Jeanne Lyet Gassman
Nov 27, 2007, 12:17 PM
Post #147 of 329
Here is the promised sample of my SOP. It's for fiction, BLUECHEESE, so I don't know how helpful that will be to you, but this SOP did get help me get into the low-res school of my choice. I've redacted some of the personal information. Be sure, too, to go back through this thread and read the SOPs by HopperFu, Sibyllene (sp?), Maliber, and Arkenese. I used those as templates to design my own SOP.
Re: [BLUECHEESE] Austin's 250 word limit
[In reply to]
Here you go:
I believe that an MFA in creative writing will afford me the opportunity to further develop my craft and provide me the credentials to teach as an adjunct at the community college level. I have been writing for over twenty-five years, actively seeking out workshops and courses to help me improve my skills. Three of the most notable workshops include: a week-long fiction writing workshop with Lee Smith at Duke University; a semester fiction-writing course (noncredit) with Alex Blackburn at the University of Colorado, Colorado Springs; and three courses (noncredit) on writing the novel with Patricia Burroughs Collins County Community College, Plano, Texas. I have also attended numerous writing conferences and entered writing competitions. I have won several awards for my fiction, including an Encouragement Award in Creative Writing from the Arizona Commission on the Arts and an Artist Skills Building grant from the Creative Capital Foundation.
My formal training includes a bachelorâ€™s degree in English from [..] and one year of graduate study in English at the [..]. Due to the constraints of family commitments, my time to write has been limited. However, now that my children are grown, I am both ready and eager to pursue a concentrated course of study in the art of writing fiction.
My writing experiences have taught me to write solid, sometimes publishable prose, but I would like to take my writing from merely â€œgoodâ€ to excellent. I have always been comfortable in the workshop setting. In fact, when I first began writing seriously in the early 1980s, I founded the Stockton (California) Writers Association, a group that began with four members and expanded to over sixty participants by the end of my tenure as facilitator. Since then, I have continued to be involved in critique groups, some more productive than others. I am currently an active member of the [..], a highly successful (and published) group of writers who work on everything from nonfiction to poetry to short fiction to novels. Although this group is helpful to me, I am also acutely aware that Iâ€™ve reached a plateau in my craft. I want to stretch my boundaries, push beyond what I know and am comfortable with to produce writing that is more sophisticated and more creative. The MFA Program in Creative Writing of [..], with its focus on writing, reading, and critical analysis, will help me achieve those goals.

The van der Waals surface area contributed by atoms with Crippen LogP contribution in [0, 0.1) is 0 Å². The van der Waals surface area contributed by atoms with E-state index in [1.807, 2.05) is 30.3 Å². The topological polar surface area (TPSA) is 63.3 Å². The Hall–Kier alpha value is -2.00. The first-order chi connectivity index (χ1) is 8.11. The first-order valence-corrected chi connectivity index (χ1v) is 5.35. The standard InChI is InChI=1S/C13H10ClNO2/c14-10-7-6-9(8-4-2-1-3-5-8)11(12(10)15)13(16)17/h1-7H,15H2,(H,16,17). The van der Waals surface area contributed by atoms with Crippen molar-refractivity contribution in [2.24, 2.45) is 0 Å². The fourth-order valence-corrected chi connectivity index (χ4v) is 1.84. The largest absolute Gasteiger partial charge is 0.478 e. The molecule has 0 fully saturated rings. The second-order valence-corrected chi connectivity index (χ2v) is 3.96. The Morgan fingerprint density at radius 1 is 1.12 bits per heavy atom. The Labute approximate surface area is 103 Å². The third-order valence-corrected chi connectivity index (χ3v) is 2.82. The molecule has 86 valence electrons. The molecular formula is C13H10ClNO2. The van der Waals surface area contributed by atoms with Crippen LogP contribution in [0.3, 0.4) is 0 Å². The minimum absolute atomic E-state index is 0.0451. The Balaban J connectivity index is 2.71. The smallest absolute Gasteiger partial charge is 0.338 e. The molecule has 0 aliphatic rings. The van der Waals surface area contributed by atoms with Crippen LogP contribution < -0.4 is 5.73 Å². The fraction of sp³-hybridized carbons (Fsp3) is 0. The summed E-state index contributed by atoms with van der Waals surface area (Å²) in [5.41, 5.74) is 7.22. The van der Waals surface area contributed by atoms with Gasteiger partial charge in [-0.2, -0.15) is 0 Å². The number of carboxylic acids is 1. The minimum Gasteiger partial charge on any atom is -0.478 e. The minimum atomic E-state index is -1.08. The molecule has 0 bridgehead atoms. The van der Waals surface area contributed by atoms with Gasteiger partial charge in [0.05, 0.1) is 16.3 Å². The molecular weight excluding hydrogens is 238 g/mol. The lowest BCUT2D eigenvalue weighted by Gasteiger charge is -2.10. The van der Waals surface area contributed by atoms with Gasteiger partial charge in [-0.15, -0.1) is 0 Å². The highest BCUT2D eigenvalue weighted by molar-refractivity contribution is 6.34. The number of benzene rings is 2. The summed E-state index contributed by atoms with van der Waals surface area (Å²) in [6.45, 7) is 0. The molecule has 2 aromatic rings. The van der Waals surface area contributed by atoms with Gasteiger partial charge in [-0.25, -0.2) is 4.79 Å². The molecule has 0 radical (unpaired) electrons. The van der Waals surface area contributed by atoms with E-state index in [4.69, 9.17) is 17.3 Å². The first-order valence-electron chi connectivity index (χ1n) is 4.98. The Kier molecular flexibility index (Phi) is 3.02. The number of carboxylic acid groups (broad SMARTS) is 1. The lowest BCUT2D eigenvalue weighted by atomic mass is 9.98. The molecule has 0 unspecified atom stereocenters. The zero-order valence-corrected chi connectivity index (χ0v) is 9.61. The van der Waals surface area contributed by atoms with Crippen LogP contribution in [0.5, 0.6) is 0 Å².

For the past few years, I have been working on two major projects: a collection of short stories and an historical novel. The short stories are contemporary in nature and tend to be about characters who have normal, everyday lives but make bad choices that throw them into unexpected and difficult situations. My novel is set in Tiberias in the first century C.E. and is about [..]. The stories are in various states of completion and revision, but the novel is currently in a final draft stage. Iâ€™m uncertain which project would be the most appropriate for the MFA Writing Program, but this is something I would like to explore with my faculty advisor. My primary goal for the MFA is to create a book-length work of publishable fiction; my secondary goal is to receive the credentials that will qualify me to teach as an adjunct at the community college level. I want to do this because I believe the teacher can learn as much about the craft from her students as her students can learn from her.
In my experience as a teacher of community writing workshops, I have discovered that itâ€™s just as important to teach what the student wants to know as it is to teach what the student needs to know. When I was first approached to teach a beginning fiction writing class, I sat down and made a list of everything I wished someone had told me when I began writing seriously. Then I broke down this list into four basic components: plot and conflict; character development; use of setting and time; and the function/mechanics of dialogue. This simple process of deconstruction proved to be illuminating. I discovered that when I had to explain how to write fiction, my own writing improved.
I am an eclectic and avid reader. In addition to reading the works submitted by my critique group, I read nonfiction articles and books as research for my novel-in-progress; short story collections; contemporary and classic works of fiction; memoirs; and books about the craft and business of writing. I read the fiction for pleasure and to study style and technique. I read nonfiction primarily for information. I believe that the critical reading component of your program, with its emphasis on reading as a writer, will help me to reach an even greater understanding of the craft.
Pursuing an MFA in creative writing is the best way for me to develop my craft as a writer and my skills as a teacher. The MFA Writing Program at [..] has a stellar reputation for its vibrant writing community and faculty mentorship. I would welcome the opportunity to become a member of that community.
Hope that is helpful.